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Tutorials Guide for Adobe After Effects

written by: Shane Burley•edited by: Amy Carson•updated: 5/22/2011

Here is a look at some different Adobe After Effects articles so that you can learn the software piece by piece.

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    Finding the Right Adobe After Effects Education

    images Adobe After Effects has lead the Creative Suite into the production world and made it indispensable. In the professional film and video industry After Effects has become a standard for image control, special effects, and the emerging motion graphics field. After Effects really integrates the modes common to digital animation and brings together both the mastery of imported footage and the creation of new ones in a way that was unthinkable ten years ago. As you can expect, After Effects is both a must know program for those trying to work in the production and post-production world. Unfortunately, it remains one of the more difficult programs to learn and Adobe After Effects tutorials are not always as easy to navigate as they should be. Here is a look at some of the different After Effects tutorials that are out there to help you master some of its specific functions.

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    Adobe After Effects Keyboard Shortcuts

    Getting right into Adobe After Effects means getting to know the interface first and foremost. Interacting with post-production software often means knowing how to use it for creative purposes, rather than just using junky menus. The best way to do this is to begin memorizing the keyboard shortcuts for that program, and the Adobe After Effects keyboard shortcuts are built right in to help you make it a more intuitive software.

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    Brightening Up Images

    Image control often means a lot of things, but in a real way it can deal with the character of the image, such as through color grading, image texture, and even brightening an image. If you are trying to brighten a video image as part of your post-production process then Adobe After Effects is a perfect part of the workflow. Since Adobe After Effects has the ability to bring in outside plug ins, you have the ability to fully brighten video in Adobe After Effects and really alter the way the colors appear and how much contrast is present.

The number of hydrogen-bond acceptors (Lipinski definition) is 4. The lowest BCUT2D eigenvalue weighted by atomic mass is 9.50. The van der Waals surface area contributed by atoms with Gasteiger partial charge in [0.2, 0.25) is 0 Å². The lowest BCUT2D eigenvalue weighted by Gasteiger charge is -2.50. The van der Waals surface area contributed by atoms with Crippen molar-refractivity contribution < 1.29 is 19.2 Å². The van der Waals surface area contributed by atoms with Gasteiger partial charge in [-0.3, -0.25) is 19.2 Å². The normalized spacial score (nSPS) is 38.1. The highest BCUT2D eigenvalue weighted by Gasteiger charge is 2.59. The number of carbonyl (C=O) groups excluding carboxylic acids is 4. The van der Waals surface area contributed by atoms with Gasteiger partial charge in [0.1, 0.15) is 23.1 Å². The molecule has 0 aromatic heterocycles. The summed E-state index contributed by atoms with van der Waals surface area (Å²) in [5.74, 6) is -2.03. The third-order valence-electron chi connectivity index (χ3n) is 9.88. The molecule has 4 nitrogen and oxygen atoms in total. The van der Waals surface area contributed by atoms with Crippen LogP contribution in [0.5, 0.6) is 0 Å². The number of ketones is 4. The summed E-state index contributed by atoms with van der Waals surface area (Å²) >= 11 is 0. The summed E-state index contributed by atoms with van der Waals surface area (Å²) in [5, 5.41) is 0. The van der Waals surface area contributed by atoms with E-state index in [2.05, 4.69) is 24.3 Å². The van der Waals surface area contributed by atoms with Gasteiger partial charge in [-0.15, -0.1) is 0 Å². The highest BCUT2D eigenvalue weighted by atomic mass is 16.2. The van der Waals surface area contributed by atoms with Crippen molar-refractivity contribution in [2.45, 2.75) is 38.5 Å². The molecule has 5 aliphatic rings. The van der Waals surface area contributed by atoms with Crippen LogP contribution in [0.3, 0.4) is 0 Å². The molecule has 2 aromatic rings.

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    Adobe After Effects Presets

    If you are using Adobe After Effects for a lot of the same kinds of jobs, one of the tutorials you will need is about how to use their presets. Adobe After Effects presets are a way of having certain animation features to come on automatically, and there are a lot built right in. This can work just as easily when you are trying to reuse settings that you created as you can actually build and save your own Adobe After Effects Presets.

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    Color Correction on Single Objects

    Color correction is a difficult process for most people, and color grading software like Apple Color will often be difficult when it comes to very specific changes. Adobe After Effects gives you the kind of control over an image that you get with Adobe Photoshop, except here you are able to do it with moving images. An important tutorial deal with the ability to actually isolate a moving object and change its color in Adobe After Effects, even without changing any of the objects around it. This is the perfect type of functionality for After Effects because of its ability to use mattes and the roto brush tool

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    Distributed Rendering

    Most people who work in non-linear video editing have a sense of what rendering is, but in animation software it is much more extensive and time consuming because of the complexity of the layered and software created imagery. Adobe After Effects has its own issues with rendering time, which is why many Adobe After Effects tutorials take a look at how to distribute that rendering process over several computer instead of just one. What this Adobe After Effects distributed rendering does is then cut down on the overall render time because the workload is being shared by multiple machines.

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    Motion Tracking

    The creation of objects and their connection to real life captured objects is done in Adobe After Effects with what is called a motion tracking tool. This allows you to follow the motion of an object and then actually have other objects follow it, or even do things like repair underexposed footage through that motion tracking. This can be a complicated process, but following a step by step After Effects tutorial will get you started enough to begin using it for your own purposes throughout your projects.